Every feature of beauty the river displays,
And the wild lilies revel in creeklets and bays.

If it be pleasure or health that you seek,
Just run down to Sligo and stay for a week, —
I mention a week but I venture to say
You will make it a month before getting away.

Lough Gill and the Rosses, Strandhill and the rest
Are the chief of the healthy resorts of the West,
The scenes and surroundings you’re certain to find
Unmatched for restoring your body and mind.

When I last saw Lough Gill, only two years ago,
The ladies of Sligo were out for a row;
Rosy-cheeked, and with tresses bewitchingly curled,
I thought it the loveliest scene in the world.

They rowed and they chatted unconsciously coy,
They filled the whole valley with laughter and joy,
And the coldest of mankind must worship and dote
When they trailed their pink fingers alongside the boat.

I saw the fair lilies bow down as they passed,
The tall nodding rushes demure glances cast,
And the whispering willows had something to say
When those charming young ladies had paddled away.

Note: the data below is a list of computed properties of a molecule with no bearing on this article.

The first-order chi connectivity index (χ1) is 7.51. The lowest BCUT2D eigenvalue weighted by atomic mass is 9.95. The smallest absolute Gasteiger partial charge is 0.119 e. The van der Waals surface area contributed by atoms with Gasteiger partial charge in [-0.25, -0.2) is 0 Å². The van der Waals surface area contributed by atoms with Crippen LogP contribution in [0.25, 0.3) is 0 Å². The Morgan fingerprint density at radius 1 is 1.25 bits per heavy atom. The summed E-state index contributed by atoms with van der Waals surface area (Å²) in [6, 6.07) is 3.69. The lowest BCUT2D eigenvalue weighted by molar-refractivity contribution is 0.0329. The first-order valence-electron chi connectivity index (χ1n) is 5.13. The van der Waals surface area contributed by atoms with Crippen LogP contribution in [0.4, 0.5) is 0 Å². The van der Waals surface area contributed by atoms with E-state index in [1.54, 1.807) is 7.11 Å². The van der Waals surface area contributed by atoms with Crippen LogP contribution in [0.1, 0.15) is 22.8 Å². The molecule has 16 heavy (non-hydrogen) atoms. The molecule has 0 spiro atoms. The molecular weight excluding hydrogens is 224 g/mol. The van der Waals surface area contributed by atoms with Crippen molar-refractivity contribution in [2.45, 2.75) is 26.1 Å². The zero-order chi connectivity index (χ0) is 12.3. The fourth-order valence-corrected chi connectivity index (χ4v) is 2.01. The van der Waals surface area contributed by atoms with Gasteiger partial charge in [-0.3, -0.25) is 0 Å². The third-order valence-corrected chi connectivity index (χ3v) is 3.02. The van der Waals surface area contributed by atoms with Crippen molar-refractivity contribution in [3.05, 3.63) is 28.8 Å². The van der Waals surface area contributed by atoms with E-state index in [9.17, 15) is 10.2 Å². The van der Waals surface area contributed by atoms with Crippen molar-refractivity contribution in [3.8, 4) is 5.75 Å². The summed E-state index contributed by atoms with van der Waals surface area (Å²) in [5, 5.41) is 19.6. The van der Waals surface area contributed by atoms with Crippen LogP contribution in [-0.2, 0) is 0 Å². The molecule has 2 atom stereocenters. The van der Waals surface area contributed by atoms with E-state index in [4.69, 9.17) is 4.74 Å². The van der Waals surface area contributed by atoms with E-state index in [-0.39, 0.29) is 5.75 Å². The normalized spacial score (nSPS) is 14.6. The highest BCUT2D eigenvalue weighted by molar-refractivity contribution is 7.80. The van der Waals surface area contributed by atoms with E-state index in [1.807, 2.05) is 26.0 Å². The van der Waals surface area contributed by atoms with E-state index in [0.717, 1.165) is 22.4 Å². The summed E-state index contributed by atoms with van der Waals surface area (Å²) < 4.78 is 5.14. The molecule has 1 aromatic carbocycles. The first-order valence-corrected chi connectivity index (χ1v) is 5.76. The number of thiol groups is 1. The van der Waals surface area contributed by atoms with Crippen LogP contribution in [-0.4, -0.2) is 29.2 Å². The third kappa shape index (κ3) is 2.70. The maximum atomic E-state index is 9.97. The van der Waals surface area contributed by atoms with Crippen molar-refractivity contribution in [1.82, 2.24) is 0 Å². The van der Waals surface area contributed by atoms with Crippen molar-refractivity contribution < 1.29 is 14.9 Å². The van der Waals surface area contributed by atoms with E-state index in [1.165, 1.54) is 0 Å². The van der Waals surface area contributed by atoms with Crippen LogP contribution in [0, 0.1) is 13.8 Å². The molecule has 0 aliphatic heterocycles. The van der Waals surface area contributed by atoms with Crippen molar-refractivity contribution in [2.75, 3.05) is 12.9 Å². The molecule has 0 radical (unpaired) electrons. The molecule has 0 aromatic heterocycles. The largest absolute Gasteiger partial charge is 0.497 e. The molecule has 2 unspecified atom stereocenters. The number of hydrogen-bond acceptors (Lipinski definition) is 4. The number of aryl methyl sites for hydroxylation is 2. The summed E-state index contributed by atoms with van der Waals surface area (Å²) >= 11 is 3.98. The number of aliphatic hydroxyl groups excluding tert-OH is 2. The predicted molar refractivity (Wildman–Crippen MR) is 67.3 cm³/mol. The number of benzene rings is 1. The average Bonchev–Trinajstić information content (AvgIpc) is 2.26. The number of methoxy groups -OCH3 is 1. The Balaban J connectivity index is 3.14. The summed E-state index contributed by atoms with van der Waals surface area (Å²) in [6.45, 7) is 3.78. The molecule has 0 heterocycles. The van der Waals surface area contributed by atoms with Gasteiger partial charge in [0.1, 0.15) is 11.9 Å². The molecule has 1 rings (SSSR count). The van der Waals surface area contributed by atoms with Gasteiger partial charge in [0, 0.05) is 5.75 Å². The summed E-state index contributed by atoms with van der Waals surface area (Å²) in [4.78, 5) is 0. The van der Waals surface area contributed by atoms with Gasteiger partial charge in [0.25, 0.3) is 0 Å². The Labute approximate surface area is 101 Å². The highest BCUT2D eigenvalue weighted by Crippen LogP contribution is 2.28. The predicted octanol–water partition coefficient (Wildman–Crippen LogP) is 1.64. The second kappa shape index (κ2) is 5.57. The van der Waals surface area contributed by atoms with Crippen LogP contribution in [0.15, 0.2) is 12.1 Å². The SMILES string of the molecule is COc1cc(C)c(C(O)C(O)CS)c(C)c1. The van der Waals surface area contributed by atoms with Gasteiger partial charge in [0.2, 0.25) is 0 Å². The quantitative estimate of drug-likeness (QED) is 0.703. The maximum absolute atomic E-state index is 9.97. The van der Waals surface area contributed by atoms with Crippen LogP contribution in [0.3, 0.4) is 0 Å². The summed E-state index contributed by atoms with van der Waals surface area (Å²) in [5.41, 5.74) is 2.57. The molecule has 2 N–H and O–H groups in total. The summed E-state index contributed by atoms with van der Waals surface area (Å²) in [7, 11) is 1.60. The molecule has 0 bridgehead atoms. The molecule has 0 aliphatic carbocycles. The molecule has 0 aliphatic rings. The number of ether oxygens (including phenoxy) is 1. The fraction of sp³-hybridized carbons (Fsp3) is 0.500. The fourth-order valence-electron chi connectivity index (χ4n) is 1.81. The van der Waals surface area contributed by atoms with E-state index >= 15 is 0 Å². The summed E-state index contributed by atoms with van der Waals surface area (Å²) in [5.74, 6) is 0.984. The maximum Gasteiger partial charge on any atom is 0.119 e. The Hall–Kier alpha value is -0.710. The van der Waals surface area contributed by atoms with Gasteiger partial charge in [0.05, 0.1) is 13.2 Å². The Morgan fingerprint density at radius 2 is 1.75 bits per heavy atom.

Wondering sea-birds were hovering about,
In search of some peace from the ocean without,
Like me, who had reckoned, at most, on one day,
They came for a glance but decided to stay.

Of that river and lake the impressions endure,
Was Eden more lovely? Is Heaven more pure,
Can the beauties of Nature, commingled, combine,
Make another such scene so supreme and refined?

Though my thoughts wander far, I must honestly own,
That Lough Gill and its isles stand apart and alone,
And for health-giving tone to the strong and the weak
The pure ocean breezes are truly unique.

They may tell us of beautiful lands far away,
Of nations and peoples more happy and gay,
But brilliant and potent however they be
My own native Sligo is dearer to me.

Sligo Champion 9 October 1915.
        A Jumble Rhyme.

The recent recruiting meeting at Rosses Point. (The editor apologizes for printing the profane language.)